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The good, the bad, and the ugly from the Nationals’ series against the Cardinals

Here we go again. The Nationals started a series slowly before finishing with a win in the finale. This happens a lot. Here are the main takeaways from the four-game set...

MLB: St. Louis Cardinals at Washington Nationals Tommy Gilligan-USA TODAY Sports

We’re here again. The Washington Nationals start a series sluggishly before winning the finale in the hope of carrying some momentum over to the next series. They’re now 1-9 in series openers, and 8-2 in series finales. Just, weird.

This time, against the St. Louis Cardinals, the first three games were brutal to watch as the Nats continued to drop even further below .500. Thankfully, they pitched an excellent game in the finale to avoid a sweep.

We look back at the main takeaways from the series...

The Good

Record-breaking Strasburg back on form

In one of not many bright spots during the series, Stephen Strasburg was able to make a little bit of history on Thursday night.

With a strikeout of Dakota Hudson in the fifth inning, the right-hander became the fastest pitcher to 1,500 strikeouts, in terms of innings pitched. The next quickest in innings were Chris Sale, Kerry Wood, Pedro Martinez, and Randy Johnson. Good company.

And thankfully, he was able to celebrate the feat with a hard-fought 2-1 victory over the Cardinals. He was simply dominant over 6.2 innings of one-run ball, allowing just six hits, walking two and striking out nine.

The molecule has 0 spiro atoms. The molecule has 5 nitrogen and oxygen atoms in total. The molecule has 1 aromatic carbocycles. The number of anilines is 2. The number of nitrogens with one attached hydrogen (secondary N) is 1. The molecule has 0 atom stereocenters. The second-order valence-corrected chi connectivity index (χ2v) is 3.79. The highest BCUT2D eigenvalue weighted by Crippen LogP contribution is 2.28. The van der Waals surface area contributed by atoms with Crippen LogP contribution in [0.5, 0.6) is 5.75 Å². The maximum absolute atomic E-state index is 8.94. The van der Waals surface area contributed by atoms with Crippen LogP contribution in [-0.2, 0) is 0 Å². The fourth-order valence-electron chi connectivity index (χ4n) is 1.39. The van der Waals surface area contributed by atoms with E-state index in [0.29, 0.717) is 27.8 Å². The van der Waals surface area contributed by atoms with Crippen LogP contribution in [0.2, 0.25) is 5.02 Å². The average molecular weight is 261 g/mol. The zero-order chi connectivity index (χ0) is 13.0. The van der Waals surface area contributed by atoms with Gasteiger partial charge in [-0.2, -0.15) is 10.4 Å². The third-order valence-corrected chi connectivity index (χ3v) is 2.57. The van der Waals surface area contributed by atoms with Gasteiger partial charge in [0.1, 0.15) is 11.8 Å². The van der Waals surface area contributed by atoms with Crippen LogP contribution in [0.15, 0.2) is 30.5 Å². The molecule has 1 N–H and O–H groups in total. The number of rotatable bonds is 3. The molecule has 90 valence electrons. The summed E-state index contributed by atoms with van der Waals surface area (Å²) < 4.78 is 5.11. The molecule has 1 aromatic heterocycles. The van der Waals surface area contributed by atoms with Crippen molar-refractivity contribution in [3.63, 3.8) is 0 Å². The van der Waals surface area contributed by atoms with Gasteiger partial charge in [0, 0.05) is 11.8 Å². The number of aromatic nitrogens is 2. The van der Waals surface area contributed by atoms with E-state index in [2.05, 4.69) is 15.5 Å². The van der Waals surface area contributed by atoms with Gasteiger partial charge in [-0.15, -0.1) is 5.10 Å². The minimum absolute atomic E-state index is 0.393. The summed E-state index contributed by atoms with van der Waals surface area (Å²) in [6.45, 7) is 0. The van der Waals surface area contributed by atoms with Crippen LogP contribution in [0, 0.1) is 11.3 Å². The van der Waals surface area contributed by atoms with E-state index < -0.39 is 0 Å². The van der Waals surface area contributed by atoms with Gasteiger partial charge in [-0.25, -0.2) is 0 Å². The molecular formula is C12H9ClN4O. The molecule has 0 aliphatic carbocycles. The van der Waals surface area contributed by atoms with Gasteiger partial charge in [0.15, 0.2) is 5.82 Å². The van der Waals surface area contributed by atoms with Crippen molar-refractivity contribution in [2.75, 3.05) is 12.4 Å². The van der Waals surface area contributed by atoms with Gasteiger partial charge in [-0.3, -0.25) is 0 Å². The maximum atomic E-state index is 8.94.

Strasburg seems to be getting into a groove with this outing following eight shutout innings against the Miami Marlins and seven strong against the San Diego Padres. Everything has clicked for the right-hander, and if he gets on a roll, it could be huge for a team set to go on a grueling road trip.

Bullpen continues on a strong run

While the Nationals continue to see injuries pile up and questionable managerial decisions made, the bullpen finally appears to have turned a corner. They finished strong against the San Diego Padres before carrying that over into this series.

The bullpen combined for eight scoreless innings in the final game against the Padres before proceeding to allow just two earned runs in 12.1 innings during the Cardinals series. Perhaps even more promisingly, Sean Doolittle was only needed for 1.1 of those innings.

Seven of the eight members in the bullpen pitched at least an inning’s worth of work and none of those seven were charged with an earned run. The only pitcher who did was Joe Ross, who allowed two runs in only a third of an inning during the series.

With a struggling lineup, having the bullpen finally pitch up to expectations could be huge to lock down close wins, just as they did on Thursday.

First coaching staff change comes

Though it seems a little harsh to put a firing in the positive takeaways, this one likely seems justified. Derek Lilliquist was relieved of his duties as Pitching Coach after Thursday’s game, replaced by Paul Menhart.

Almost the whole coaching staff has come under fire this season, with a lot of that criticism spilling over from last season. It was clear that a change was needed, and while some fans were hoping for the manager, Lilliquist certainly wasn’t doing any better.

One of the main themes of Dave Martinez’s tenure with the Nats has been the lack of communication with his pitching staff.

We’ve seen a few occasions of pitchers attempting to pitch through injuries without telling the manager. That’s on the pitching coach.

It was a notable step down from Mike Maddux to Lilliquist, and Mike Rizzo pulled the trigger following the series. Hopefully, this will not only improve the pitching staff’s performance but also keep everyone looking over their shoulders after the first firing of the season.

The Bad

Corbin labors through first poor outing